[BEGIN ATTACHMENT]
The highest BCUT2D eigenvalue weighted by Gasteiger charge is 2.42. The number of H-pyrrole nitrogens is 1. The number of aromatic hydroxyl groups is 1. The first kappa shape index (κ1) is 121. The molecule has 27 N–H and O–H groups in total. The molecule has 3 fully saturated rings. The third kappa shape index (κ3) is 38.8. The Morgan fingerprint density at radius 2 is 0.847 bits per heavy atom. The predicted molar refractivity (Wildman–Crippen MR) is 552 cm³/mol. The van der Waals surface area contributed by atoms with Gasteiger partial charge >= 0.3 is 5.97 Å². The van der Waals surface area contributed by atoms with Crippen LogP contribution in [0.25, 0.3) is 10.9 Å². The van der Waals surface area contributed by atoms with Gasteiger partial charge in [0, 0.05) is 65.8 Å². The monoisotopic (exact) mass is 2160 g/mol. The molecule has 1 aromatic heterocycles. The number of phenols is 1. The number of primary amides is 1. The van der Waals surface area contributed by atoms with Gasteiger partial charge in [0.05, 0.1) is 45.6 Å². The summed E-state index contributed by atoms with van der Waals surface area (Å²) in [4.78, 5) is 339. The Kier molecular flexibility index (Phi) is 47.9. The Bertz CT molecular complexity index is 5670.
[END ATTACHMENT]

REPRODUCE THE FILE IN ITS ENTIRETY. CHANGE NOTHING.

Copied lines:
The highest BCUT2D eigenvalue weighted by Gasteiger charge is 2.42. The number of H-pyrrole nitrogens is 1. The number of aromatic hydroxyl groups is 1. The first kappa shape index (κ1) is 121. The molecule has 27 N–H and O–H groups in total. The molecule has 3 fully saturated rings. The third kappa shape index (κ3) is 38.8. The Morgan fingerprint density at radius 2 is 0.847 bits per heavy atom. The predicted molar refractivity (Wildman–Crippen MR) is 552 cm³/mol. The van der Waals surface area contributed by atoms with Gasteiger partial charge >= 0.3 is 5.97 Å². The van der Waals surface area contributed by atoms with Crippen LogP contribution in [0.25, 0.3) is 10.9 Å². The van der Waals surface area contributed by atoms with Gasteiger partial charge in [0, 0.05) is 65.8 Å². The monoisotopic (exact) mass is 2160 g/mol. The molecule has 1 aromatic heterocycles. The number of phenols is 1. The number of primary amides is 1. The van der Waals surface area contributed by atoms with Gasteiger partial charge in [0.05, 0.1) is 45.6 Å². The summed E-state index contributed by atoms with van der Waals surface area (Å²) in [4.78, 5) is 339. The Kier molecular flexibility index (Phi) is 47.9. The Bertz CT molecular complexity index is 5670.